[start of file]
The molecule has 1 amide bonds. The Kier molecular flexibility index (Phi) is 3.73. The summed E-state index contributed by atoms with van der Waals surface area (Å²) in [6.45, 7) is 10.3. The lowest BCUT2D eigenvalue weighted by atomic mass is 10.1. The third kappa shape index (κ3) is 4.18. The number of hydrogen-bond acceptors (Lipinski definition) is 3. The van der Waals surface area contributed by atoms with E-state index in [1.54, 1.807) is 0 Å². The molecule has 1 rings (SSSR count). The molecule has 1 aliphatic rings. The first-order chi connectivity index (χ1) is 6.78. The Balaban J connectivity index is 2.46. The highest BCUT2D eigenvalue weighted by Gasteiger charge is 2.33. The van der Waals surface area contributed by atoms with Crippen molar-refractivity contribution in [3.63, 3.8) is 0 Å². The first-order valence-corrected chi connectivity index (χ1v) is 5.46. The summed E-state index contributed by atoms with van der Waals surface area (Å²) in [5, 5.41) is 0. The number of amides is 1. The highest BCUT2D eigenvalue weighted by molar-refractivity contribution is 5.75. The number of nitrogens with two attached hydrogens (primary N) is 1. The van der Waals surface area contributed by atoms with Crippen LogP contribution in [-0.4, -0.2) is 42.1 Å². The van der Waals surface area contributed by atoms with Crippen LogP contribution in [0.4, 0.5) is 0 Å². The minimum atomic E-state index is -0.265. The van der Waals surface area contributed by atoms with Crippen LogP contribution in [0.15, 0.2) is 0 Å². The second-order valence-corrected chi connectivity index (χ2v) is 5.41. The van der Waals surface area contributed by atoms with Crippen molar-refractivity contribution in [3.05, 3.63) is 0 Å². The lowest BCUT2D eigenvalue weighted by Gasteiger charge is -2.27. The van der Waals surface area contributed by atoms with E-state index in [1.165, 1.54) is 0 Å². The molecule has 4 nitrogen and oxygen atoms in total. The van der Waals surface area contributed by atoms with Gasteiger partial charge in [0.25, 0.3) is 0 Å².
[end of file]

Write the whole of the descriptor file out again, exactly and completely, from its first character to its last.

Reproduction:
The molecule has 1 amide bonds. The Kier molecular flexibility index (Phi) is 3.73. The summed E-state index contributed by atoms with van der Waals surface area (Å²) in [6.45, 7) is 10.3. The lowest BCUT2D eigenvalue weighted by atomic mass is 10.1. The third kappa shape index (κ3) is 4.18. The number of hydrogen-bond acceptors (Lipinski definition) is 3. The van der Waals surface area contributed by atoms with E-state index in [1.54, 1.807) is 0 Å². The molecule has 1 rings (SSSR count). The molecule has 1 aliphatic rings. The first-order chi connectivity index (χ1) is 6.78. The Balaban J connectivity index is 2.46. The highest BCUT2D eigenvalue weighted by Gasteiger charge is 2.33. The van der Waals surface area contributed by atoms with Crippen molar-refractivity contribution in [3.63, 3.8) is 0 Å². The first-order valence-corrected chi connectivity index (χ1v) is 5.46. The summed E-state index contributed by atoms with van der Waals surface area (Å²) in [5, 5.41) is 0. The number of amides is 1. The highest BCUT2D eigenvalue weighted by molar-refractivity contribution is 5.75. The number of nitrogens with two attached hydrogens (primary N) is 1. The van der Waals surface area contributed by atoms with Crippen LogP contribution in [-0.4, -0.2) is 42.1 Å². The van der Waals surface area contributed by atoms with Crippen LogP contribution in [0.4, 0.5) is 0 Å². The minimum atomic E-state index is -0.265. The van der Waals surface area contributed by atoms with Crippen LogP contribution in [0.15, 0.2) is 0 Å². The second-order valence-corrected chi connectivity index (χ2v) is 5.41. The van der Waals surface area contributed by atoms with Crippen molar-refractivity contribution in [3.05, 3.63) is 0 Å². The lowest BCUT2D eigenvalue weighted by Gasteiger charge is -2.27. The van der Waals surface area contributed by atoms with E-state index in [1.165, 1.54) is 0 Å². The molecule has 4 nitrogen and oxygen atoms in total. The van der Waals surface area contributed by atoms with Gasteiger partial charge in [0.25, 0.3) is 0 Å².